The hiring process for companies can be a bit daunting. With all of the required paperwork and the legal process you must follow, it can be a lot to keep up with.
In Ohio, over 5.6 million employees are working throughout the state, which means a lot of new hire paperwork and reporting is required every year.
What new hire paperwork is required in Ohio, and what legal compliance do Ohio companies have to stay on top of?
This guide will answer those questions and more.
One of the most important forms you have to give to a new hire that walks into your office is an I-9 form. This employment eligibility verification form ensures that the person trying to work for your company is legally allowed to work in the United States.
Employees start by filling out basic information such as their first and last name, home address, email address, telephone number, and social security number.
Next, the form will ask the employee to provide their status in the United States. The four options include citizen of the United States, noncitizen national, alien legally allowed to work here, and lawful permanent resident.
If the employee is an alien, they must provide additional information. This can be either a registration number or a foreign passport number and the country that the passport came from.
This happens more often than you may think. In most years, the United States gives out over two million work-eligible visas.
For companies, this form protects them and ensures that they hire people who are legally allowed to work. For employees, this form could verify that they are meeting the obligations of their status in this country, such as if they are supposed to be an alien on a working visa.
Once this form is complete, you can move on to the next one.
The next form you will have to give a new employee is the W-4 form. This is the employee's withholding certificate.
The main goal of this form is to have an employee's tax withholdings be as accurate as possible. This benefits both the company and the employee.
A company must match employee contributions on their taxes, such as Social Security and Medicare. So this helps the company understand how much money they will have to match.
As for the employee, this benefits them because if a company gets an employee's tax withholdings wrong, there could be consequences there. Either the employee can end up going home with too little money every paycheck, or the employee can end up owing money on their yearly taxes.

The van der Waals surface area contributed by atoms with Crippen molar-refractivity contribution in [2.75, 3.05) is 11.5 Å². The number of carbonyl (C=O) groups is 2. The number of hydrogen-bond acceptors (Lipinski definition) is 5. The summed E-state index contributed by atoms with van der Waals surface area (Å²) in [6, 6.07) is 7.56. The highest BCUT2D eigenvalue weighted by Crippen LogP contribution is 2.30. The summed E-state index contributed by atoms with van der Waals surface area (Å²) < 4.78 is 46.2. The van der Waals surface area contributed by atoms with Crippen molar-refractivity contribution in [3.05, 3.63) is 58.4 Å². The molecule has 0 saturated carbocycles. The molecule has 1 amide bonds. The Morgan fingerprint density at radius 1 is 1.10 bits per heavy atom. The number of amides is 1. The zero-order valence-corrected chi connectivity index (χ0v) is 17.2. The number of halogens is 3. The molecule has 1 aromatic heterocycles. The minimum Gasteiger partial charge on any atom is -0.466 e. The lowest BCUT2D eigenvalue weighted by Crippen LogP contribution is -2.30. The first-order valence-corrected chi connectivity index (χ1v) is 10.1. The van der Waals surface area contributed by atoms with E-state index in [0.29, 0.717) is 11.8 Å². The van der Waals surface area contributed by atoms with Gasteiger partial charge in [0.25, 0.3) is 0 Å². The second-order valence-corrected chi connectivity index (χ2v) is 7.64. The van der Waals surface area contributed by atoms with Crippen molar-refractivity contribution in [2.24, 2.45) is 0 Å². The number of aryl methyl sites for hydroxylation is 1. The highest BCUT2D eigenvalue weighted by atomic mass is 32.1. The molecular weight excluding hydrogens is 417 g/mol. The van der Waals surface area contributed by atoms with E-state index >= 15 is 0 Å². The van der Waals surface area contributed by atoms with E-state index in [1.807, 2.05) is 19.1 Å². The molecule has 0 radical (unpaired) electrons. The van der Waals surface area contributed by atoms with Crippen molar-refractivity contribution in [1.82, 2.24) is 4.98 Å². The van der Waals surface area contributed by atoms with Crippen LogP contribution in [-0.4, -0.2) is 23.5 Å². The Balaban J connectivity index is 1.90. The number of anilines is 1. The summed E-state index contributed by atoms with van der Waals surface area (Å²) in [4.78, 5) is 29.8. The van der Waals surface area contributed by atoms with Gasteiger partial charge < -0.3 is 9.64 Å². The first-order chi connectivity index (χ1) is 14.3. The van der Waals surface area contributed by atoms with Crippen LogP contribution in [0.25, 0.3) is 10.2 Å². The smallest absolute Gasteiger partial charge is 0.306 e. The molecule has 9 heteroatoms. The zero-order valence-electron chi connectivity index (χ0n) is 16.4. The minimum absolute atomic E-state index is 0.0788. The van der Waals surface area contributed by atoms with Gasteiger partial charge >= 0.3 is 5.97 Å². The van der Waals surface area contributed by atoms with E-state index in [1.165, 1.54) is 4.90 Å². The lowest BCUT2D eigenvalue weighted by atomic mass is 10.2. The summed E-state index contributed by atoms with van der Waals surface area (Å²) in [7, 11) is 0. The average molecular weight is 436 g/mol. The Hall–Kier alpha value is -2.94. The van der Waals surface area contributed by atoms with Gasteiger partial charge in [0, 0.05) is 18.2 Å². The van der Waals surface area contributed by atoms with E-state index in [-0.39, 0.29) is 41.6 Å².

Filling out this form ensures the employee has the proper withholdings based on their salary and household circumstances.
First, the form asks employees to fill out basic information such as their name, address, and social security number. Then, the form will ask the employee to pick a filing status. They can be single, married but filing separately, married filing jointly, or head of household.
Then, the form will ask employees further questions about their personal status. It asks about any other jobs the employee has, how much income they get from those other jobs if they have any eligible dependents, and any other deductions that might be heading their way.
All of this information can help give companies and the IRS a good idea of how much of an employee's salary should be withheld for tax purposes.
If you are working for a company that hires independent contractors, you are likely going to have to give them this form. The purpose of the W-9 form is to remain legally compliant as a company. In other words, you are mainly giving people this form so that you can collect their tax information.
So, what does this form require people to fill out? It starts with the basics, such as a name and address. If they have a business name, they should include that as well.
Then, they have to fill in either a social security number or an employee identification number. After that, they just need to sign the form.
New Hire Reporting
As a company, there is some legal compliance that you are going to be expected to keep up with. One of these things is reporting your employee to the appropriate group.